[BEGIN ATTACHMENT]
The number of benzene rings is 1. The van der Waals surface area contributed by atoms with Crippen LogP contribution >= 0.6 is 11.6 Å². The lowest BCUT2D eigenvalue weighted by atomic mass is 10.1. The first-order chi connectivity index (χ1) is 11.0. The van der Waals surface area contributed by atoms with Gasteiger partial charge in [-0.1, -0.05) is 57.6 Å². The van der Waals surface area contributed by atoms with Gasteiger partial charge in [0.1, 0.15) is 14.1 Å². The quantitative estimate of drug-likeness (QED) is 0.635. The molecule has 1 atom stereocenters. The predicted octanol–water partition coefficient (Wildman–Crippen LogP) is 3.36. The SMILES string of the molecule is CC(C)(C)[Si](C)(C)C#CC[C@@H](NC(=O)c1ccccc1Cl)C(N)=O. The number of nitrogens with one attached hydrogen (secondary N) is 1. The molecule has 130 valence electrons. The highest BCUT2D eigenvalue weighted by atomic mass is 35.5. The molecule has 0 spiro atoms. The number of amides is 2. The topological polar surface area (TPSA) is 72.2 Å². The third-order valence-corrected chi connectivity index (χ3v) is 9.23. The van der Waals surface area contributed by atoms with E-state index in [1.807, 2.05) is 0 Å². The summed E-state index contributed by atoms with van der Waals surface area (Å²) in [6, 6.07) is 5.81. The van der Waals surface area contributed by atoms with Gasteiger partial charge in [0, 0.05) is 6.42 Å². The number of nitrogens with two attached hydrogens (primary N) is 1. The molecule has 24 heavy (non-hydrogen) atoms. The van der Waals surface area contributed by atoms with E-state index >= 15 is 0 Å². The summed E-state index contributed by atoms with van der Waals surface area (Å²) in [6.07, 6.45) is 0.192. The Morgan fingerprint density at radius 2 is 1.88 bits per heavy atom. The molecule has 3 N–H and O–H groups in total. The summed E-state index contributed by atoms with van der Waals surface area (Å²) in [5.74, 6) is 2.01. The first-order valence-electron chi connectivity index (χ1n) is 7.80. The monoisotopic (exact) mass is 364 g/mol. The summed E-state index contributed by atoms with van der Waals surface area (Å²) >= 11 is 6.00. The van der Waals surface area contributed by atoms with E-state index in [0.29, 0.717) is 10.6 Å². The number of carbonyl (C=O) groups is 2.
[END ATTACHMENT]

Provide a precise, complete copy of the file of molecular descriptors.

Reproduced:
The number of benzene rings is 1. The van der Waals surface area contributed by atoms with Crippen LogP contribution >= 0.6 is 11.6 Å². The lowest BCUT2D eigenvalue weighted by atomic mass is 10.1. The first-order chi connectivity index (χ1) is 11.0. The van der Waals surface area contributed by atoms with Gasteiger partial charge in [-0.1, -0.05) is 57.6 Å². The van der Waals surface area contributed by atoms with Gasteiger partial charge in [0.1, 0.15) is 14.1 Å². The quantitative estimate of drug-likeness (QED) is 0.635. The molecule has 1 atom stereocenters. The predicted octanol–water partition coefficient (Wildman–Crippen LogP) is 3.36. The SMILES string of the molecule is CC(C)(C)[Si](C)(C)C#CC[C@@H](NC(=O)c1ccccc1Cl)C(N)=O. The number of nitrogens with one attached hydrogen (secondary N) is 1. The molecule has 130 valence electrons. The highest BCUT2D eigenvalue weighted by atomic mass is 35.5. The molecule has 0 spiro atoms. The number of amides is 2. The topological polar surface area (TPSA) is 72.2 Å². The third-order valence-corrected chi connectivity index (χ3v) is 9.23. The van der Waals surface area contributed by atoms with E-state index in [1.807, 2.05) is 0 Å². The summed E-state index contributed by atoms with van der Waals surface area (Å²) in [6, 6.07) is 5.81. The van der Waals surface area contributed by atoms with Gasteiger partial charge in [0, 0.05) is 6.42 Å². The number of nitrogens with two attached hydrogens (primary N) is 1. The molecule has 24 heavy (non-hydrogen) atoms. The van der Waals surface area contributed by atoms with E-state index >= 15 is 0 Å². The summed E-state index contributed by atoms with van der Waals surface area (Å²) in [6.07, 6.45) is 0.192. The Morgan fingerprint density at radius 2 is 1.88 bits per heavy atom. The molecule has 3 N–H and O–H groups in total. The summed E-state index contributed by atoms with van der Waals surface area (Å²) in [5.74, 6) is 2.01. The first-order valence-electron chi connectivity index (χ1n) is 7.80. The monoisotopic (exact) mass is 364 g/mol. The summed E-state index contributed by atoms with van der Waals surface area (Å²) >= 11 is 6.00. The van der Waals surface area contributed by atoms with E-state index in [0.29, 0.717) is 10.6 Å². The number of carbonyl (C=O) groups is 2.